Colin Kelly's Louth though were relegated from Division 3 and beaten at home by Westmeath in the Leinster series. The visitors have never warmed to the qualifiers - they have won one match in 14 seasons Home advantage ought to see Louth through but based 0n recent performances in challenges games this one could produce a result against the head.
Tyrone v Limerick, Omagh, Sunday, June 28, 4.0
This was the draw every other team in the hat wanted to avoid - a home fixture against Tyrone. Much has happened since Mickey Harte's side exited the Ulster series in May.
But Tyrone has consistently shown that they can dust themselves down and prove themselves a handful for any opposition for the qualifiers. This is damage limitation territory for the visitors.
Leinster SFC semi-finals
Meath v Westmeath, Croke Par, 2.0 Live on RTE 2
Long gone are the halcyon days of the Celtic Tiger when this double bill would fill Croke Park. Mind you, the attendance will still be the biggest so far in the championship
Unlike the main attraction there is no reason for believing that this won't be competitive, even though Meath hit Westmeath for four goals when they clashed in Navan in the league during the spring.
An injury hit Meath conceded 3-12 against Division 4 strugglers Wicklow at home in the quarter final which suggests that they're not going anywhere fast.
But they had four newcomers in defence while their midfield pairing had clocked up one championship start between them. With several of the more established players expected to return today Meath will be a more potent force.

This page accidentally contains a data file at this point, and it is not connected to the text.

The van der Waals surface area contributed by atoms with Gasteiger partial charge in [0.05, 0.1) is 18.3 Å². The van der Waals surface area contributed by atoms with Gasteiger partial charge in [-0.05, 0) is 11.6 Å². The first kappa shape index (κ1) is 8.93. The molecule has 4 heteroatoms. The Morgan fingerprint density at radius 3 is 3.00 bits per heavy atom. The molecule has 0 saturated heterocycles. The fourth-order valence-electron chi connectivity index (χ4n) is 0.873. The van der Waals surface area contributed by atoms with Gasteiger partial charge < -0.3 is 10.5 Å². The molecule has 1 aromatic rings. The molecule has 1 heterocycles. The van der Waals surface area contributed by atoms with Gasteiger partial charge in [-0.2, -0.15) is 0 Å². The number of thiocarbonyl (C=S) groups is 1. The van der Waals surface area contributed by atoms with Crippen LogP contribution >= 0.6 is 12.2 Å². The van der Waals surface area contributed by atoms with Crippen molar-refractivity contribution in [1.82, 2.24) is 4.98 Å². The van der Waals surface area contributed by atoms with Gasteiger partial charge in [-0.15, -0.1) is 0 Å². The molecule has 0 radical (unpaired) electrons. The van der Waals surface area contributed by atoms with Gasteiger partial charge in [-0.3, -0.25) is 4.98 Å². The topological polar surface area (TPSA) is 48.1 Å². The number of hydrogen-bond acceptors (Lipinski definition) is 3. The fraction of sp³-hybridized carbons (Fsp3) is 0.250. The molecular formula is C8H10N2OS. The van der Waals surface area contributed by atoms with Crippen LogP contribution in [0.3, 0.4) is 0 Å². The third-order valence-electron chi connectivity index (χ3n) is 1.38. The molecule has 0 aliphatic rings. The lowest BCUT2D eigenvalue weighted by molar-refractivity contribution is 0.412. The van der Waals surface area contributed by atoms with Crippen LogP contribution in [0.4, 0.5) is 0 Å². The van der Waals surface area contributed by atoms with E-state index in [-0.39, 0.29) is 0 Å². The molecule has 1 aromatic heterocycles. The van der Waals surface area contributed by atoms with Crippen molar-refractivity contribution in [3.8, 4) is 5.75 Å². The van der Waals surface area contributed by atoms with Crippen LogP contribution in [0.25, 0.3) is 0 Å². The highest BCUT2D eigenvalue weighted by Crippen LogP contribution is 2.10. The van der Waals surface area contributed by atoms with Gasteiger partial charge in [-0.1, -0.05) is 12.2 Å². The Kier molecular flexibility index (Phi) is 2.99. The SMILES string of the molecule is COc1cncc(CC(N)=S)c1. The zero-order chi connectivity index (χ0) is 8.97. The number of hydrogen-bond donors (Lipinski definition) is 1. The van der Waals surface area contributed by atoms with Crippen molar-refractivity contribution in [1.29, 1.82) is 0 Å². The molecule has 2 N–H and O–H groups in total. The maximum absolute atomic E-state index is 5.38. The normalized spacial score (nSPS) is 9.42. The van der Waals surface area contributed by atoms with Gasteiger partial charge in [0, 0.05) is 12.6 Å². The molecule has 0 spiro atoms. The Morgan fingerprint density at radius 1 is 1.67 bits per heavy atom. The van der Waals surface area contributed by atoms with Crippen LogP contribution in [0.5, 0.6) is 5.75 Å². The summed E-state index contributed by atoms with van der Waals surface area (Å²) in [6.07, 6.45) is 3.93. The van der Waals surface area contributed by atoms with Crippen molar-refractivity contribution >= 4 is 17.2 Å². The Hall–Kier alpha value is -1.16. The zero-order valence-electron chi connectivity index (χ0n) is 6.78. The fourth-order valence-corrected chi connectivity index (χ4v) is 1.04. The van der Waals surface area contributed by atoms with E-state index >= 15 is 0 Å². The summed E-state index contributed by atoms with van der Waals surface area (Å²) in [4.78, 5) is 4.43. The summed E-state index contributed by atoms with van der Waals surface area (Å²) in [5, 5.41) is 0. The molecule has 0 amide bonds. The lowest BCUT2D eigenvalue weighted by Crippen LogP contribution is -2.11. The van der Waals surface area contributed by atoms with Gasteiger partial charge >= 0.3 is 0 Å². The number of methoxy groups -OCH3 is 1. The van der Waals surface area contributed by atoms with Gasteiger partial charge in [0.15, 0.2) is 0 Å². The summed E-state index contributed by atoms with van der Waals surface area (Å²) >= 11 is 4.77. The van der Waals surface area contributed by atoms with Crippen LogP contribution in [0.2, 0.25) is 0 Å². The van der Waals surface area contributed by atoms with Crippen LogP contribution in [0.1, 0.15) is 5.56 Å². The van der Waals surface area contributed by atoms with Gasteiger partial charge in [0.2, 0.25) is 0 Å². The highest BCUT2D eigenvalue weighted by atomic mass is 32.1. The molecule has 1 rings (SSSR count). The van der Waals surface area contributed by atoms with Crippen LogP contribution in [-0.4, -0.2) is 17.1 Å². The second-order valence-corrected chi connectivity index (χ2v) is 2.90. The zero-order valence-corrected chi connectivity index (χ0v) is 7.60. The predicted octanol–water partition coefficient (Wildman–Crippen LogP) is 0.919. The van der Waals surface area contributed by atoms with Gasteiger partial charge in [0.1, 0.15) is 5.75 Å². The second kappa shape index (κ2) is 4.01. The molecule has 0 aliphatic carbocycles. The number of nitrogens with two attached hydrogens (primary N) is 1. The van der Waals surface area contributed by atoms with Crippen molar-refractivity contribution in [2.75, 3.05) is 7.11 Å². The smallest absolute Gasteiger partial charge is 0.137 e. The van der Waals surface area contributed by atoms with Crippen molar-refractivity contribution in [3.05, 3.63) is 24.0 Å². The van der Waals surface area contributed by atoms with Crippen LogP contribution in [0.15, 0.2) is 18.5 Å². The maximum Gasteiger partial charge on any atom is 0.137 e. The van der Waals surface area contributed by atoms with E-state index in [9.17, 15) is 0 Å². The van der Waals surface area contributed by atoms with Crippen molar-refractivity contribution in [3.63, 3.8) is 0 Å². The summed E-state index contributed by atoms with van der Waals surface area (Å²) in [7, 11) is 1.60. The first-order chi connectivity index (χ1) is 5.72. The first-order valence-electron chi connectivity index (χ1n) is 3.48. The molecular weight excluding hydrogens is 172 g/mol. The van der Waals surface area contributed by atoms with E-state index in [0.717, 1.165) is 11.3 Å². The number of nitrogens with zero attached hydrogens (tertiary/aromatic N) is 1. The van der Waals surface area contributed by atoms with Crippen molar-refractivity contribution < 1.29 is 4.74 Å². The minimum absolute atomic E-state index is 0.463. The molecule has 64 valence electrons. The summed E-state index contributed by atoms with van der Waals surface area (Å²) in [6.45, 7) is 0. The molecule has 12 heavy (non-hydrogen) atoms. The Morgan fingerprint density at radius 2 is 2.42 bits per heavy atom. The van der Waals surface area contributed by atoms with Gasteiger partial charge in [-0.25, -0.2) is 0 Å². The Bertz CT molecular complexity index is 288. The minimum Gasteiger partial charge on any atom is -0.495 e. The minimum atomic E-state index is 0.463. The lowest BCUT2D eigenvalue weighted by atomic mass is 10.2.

New Westmeath boss Tom Cribben took a calculated gamble when he launched a scathing public attack on his players after they were relegated from Division 2.
So far, however, it has worked with the team chalking up championship wins over Louth and Wexford respectively.
The fact that the winners almost certainly face the bogey prize of a clash against Dublin won't deter either of them.
Incredibly Westmeath have had 22 chances to beat Meath in championshp football since 1935 but has never managed to once get over the line against them. And that sequence of results probably won't change today.
Dublin v Kildare, Croke Park, 4.0 Live on RTE 2
The often maligned Dublin football fans deserve credit for turning up to see these one-sided encounters. In the quarter final the Dubs were majestic - there was no sign of any 'dirty petrol' in the system as they swatted away the challenge of Longford with more aplomb that anybody had expected.
Kildare will surely prove more formidable opponents. Physically they won't fear the Dubs and they ought to match them in fitness. Jason Ryan's side are now a more confident bunch in the wake of their two matches against Laois.
Dublin are not without their faults; their full back line looks vulnerable when dealing with a diagonal aerial bombardment, particularly if Rory O'Carroll is absent.
Their starting midfield pairing of Denis Bastick and Brian Fenton is unproven in championship football but Kildare struggled - particularly in the drawn game - to cope with the Laois midfielders John O'Loughlin and Brendan Quigley.
Dean Rock's arrival as a first-team regular has given Dublin even more options up front. Bernard Brogan was at his brilliant best against Longford, though Ciaran Kilkenny was named Man of the Match.
It is difficult to see how Kildare can stop the marauding Dublin forwards. The favourites would really need to have a bad day at the office and Kildare to have exactly the opposite if there was any chance of an upset.
The first quarter is absolutely crucial. For Kildare to stay in the match it is vital that they don't concede any goals at this stage because Dublin has the capacity to put away teams with braces of early goals.
In a worst case scenario for Dublin they can send on six quality substitutes to change the game if things are not going according to plan. The real issue is whether Kildare can cover the 11-point handicap.